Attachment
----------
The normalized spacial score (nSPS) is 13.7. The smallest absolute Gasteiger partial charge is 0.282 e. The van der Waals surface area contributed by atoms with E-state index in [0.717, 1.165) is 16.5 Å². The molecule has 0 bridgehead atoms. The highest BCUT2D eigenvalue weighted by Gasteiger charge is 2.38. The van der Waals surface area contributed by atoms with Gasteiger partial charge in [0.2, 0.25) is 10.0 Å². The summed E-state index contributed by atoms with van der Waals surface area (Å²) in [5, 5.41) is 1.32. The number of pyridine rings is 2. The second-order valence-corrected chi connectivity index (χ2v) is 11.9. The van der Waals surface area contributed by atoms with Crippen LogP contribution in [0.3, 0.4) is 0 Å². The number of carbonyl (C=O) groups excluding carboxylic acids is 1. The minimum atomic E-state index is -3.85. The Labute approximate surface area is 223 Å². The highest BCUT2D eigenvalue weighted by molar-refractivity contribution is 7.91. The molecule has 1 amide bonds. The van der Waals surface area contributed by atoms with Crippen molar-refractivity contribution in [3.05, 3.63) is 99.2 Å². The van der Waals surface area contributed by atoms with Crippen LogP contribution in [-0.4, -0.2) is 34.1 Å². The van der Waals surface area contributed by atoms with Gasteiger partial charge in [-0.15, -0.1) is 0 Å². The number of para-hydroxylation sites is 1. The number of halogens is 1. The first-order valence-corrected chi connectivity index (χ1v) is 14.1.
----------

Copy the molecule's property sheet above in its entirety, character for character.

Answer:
The normalized spacial score (nSPS) is 13.7. The smallest absolute Gasteiger partial charge is 0.282 e. The van der Waals surface area contributed by atoms with E-state index in [0.717, 1.165) is 16.5 Å². The molecule has 0 bridgehead atoms. The highest BCUT2D eigenvalue weighted by Gasteiger charge is 2.38. The van der Waals surface area contributed by atoms with Gasteiger partial charge in [0.2, 0.25) is 10.0 Å². The summed E-state index contributed by atoms with van der Waals surface area (Å²) in [5, 5.41) is 1.32. The number of pyridine rings is 2. The second-order valence-corrected chi connectivity index (χ2v) is 11.9. The van der Waals surface area contributed by atoms with Crippen LogP contribution in [0.3, 0.4) is 0 Å². The number of carbonyl (C=O) groups excluding carboxylic acids is 1. The minimum atomic E-state index is -3.85. The Labute approximate surface area is 223 Å². The highest BCUT2D eigenvalue weighted by molar-refractivity contribution is 7.91. The molecule has 1 amide bonds. The van der Waals surface area contributed by atoms with Crippen molar-refractivity contribution in [3.05, 3.63) is 99.2 Å². The van der Waals surface area contributed by atoms with Crippen LogP contribution in [-0.4, -0.2) is 34.1 Å². The van der Waals surface area contributed by atoms with Gasteiger partial charge in [-0.15, -0.1) is 0 Å². The number of para-hydroxylation sites is 1. The number of halogens is 1. The first-order valence-corrected chi connectivity index (χ1v) is 14.1.